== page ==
Panel A: 

U.S. National Security: The Geopolitics of Energy in the 21st Century

The global energy market has created a web of interdependent nations trading natural gas, oil, and renewable energy to power their communities. For net import oil countries like the U.S., geopolitical energy issues play a large role in domestic and foreign policymaking. Since the Arab Oil Embargo of the 1970s, adversarial relationships with exporting nations, including more recent examples like Russia and Venezuela, have raised concerns about energy security. In turn, nations are looking to enact strategies that provide greater energy independence. This panel explores how geopolitics influences U.S. energy independence through the paradigm of national security, discusses the threat vector facing U.S. energy security, and what the U.S. can learn from other countries about how to respond to various energy risks and challenges

Panel B: 

Engaging Low-Income and Disadvantaged Communities in the Growing Distributed Energy Future

As we approach a new energy delivery future, we see unsettling economic trends enforced by increased proliferation of distributed energy resources. The lack of distribution of clean energy sources to low-income communities, which are largely composed of people of color. The feedback-loop impact on those very people being left to cover the cost of the current energy infrastructure. And these same communities being left with the pollution of the fossil fuel infrastructure that's disproportionately located by them. This panel seeks to engage in not only understanding the circumstance of equity for these communities but ways we can make these communities a core consideration for the energy future.

Panel C:

Funding the Energy Solutions of the Future

The existing system of basic research, venture capital funding, and government subsidies fails to secure sufficient investment in the transformative energy solutions required to address the challenges. How do we ensure that cleantech entrepreneurs are working on the right problems and that the financial investments required to advance the energy solutions of the future are made?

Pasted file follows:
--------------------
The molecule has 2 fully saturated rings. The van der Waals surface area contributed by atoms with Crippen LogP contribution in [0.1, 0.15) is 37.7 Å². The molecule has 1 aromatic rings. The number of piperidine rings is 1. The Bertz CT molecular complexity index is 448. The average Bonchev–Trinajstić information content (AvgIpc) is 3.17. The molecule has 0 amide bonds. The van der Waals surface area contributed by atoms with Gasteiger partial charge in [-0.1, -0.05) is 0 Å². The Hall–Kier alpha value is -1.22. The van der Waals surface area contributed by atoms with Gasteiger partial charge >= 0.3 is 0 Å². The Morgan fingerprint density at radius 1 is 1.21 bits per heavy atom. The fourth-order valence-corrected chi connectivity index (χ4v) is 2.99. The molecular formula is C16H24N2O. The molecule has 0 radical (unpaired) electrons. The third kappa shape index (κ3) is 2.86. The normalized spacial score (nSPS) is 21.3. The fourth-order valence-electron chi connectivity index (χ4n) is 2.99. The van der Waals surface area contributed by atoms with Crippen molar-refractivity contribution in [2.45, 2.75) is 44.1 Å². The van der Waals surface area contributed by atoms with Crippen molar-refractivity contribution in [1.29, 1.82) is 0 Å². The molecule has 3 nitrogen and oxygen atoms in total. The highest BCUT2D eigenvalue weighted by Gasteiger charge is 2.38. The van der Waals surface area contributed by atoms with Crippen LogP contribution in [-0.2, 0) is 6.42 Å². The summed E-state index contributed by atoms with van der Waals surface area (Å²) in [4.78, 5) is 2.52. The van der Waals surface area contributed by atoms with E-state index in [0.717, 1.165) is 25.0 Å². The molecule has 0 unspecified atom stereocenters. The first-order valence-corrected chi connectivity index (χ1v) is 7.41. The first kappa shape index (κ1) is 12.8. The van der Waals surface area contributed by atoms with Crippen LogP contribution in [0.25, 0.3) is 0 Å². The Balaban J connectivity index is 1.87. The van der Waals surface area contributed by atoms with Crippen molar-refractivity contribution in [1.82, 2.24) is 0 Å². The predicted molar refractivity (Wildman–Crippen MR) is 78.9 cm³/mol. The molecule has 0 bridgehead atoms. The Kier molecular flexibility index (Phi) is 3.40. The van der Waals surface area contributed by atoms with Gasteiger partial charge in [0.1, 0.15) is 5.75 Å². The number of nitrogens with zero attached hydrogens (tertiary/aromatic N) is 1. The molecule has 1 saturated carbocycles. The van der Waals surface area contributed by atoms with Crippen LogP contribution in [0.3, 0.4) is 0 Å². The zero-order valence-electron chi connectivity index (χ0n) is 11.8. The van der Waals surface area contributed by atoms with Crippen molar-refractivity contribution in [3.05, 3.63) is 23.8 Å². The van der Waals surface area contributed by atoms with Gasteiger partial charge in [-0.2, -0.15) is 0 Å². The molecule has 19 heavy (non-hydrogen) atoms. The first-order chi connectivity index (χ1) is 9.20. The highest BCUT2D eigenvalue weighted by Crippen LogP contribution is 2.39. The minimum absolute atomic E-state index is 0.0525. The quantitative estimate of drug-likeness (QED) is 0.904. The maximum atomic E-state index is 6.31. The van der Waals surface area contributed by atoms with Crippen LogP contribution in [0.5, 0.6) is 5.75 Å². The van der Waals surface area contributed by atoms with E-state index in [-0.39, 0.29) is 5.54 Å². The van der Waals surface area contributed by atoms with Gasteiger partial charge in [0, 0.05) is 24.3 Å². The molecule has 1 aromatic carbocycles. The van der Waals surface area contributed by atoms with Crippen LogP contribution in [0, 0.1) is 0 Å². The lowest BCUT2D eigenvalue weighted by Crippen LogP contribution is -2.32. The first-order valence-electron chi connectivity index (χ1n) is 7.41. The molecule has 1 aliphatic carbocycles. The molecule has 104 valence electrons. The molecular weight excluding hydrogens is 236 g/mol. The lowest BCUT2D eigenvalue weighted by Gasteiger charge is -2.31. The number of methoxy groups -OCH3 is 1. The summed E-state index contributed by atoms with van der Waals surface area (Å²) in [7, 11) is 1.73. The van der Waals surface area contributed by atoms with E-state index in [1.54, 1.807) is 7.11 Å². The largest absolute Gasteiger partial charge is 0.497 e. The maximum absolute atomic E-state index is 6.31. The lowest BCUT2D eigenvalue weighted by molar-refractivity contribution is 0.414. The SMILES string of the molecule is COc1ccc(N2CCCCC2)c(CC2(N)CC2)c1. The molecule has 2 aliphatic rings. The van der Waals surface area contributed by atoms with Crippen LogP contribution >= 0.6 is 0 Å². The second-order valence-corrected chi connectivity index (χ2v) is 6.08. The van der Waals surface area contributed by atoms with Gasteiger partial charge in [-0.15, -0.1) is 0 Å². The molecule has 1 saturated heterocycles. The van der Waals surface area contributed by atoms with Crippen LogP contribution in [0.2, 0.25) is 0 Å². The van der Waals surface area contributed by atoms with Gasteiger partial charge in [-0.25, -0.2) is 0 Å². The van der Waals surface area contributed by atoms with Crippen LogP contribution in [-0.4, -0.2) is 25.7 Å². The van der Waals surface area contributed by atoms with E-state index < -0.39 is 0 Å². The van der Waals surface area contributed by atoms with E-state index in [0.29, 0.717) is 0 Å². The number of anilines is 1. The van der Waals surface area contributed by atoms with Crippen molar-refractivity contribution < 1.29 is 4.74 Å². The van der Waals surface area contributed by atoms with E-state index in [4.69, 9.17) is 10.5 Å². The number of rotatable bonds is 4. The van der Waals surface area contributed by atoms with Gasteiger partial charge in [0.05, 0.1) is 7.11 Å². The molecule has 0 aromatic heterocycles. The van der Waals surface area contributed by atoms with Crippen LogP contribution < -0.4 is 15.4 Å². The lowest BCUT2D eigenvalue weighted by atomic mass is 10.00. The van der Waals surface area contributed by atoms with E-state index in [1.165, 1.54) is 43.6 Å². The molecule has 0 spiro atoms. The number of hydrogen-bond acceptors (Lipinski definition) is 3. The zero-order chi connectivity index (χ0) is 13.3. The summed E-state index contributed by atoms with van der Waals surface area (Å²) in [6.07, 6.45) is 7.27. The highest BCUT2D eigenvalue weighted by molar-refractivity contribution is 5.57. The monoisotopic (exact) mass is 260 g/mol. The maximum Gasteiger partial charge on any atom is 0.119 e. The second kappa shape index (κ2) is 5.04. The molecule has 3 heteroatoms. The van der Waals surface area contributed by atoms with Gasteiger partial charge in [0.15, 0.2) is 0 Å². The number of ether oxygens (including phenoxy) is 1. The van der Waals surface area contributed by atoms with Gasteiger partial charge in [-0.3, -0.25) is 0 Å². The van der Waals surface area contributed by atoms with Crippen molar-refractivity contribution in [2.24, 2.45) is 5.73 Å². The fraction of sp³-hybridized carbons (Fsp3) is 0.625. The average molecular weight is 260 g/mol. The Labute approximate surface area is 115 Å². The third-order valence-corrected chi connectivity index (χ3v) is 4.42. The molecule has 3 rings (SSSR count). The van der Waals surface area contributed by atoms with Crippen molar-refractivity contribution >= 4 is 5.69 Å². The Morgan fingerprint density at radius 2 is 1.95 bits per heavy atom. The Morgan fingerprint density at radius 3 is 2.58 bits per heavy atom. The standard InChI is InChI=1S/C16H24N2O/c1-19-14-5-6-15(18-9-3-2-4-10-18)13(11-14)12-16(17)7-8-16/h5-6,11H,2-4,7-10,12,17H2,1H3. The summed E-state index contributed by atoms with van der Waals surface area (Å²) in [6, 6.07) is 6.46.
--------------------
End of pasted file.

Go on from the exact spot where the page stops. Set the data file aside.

Over the last few years, Community Choice Aggregation (CCA) has changed the way local communities procure their energy in an effort to have greater local control over their energy mix. CCAs are part of a rapidly changing electric market in California. CPUC predicts that by the mid 2020’s over 85 percent of California’s retail load will be sourced by non-IOUs and by 2017 over a million Californians will be served by CCAs. At the same time, the traditional vertical integration of IOUs is being increasingly unbundled with serious existential questions about the future of the electric grid.

Panel D: 

The Evolution of Community Choice Aggregation in California

Beverly Alexander will guide our audience through a series of presentations by technologists sharing cutting-edge developments in the energy technology space. Featuring innovative start-ups, the 2017 Cyclotron Road cohort, and pathbreaking engineering companies.

Technology Series: 

Technologies of the New Energy Paradigm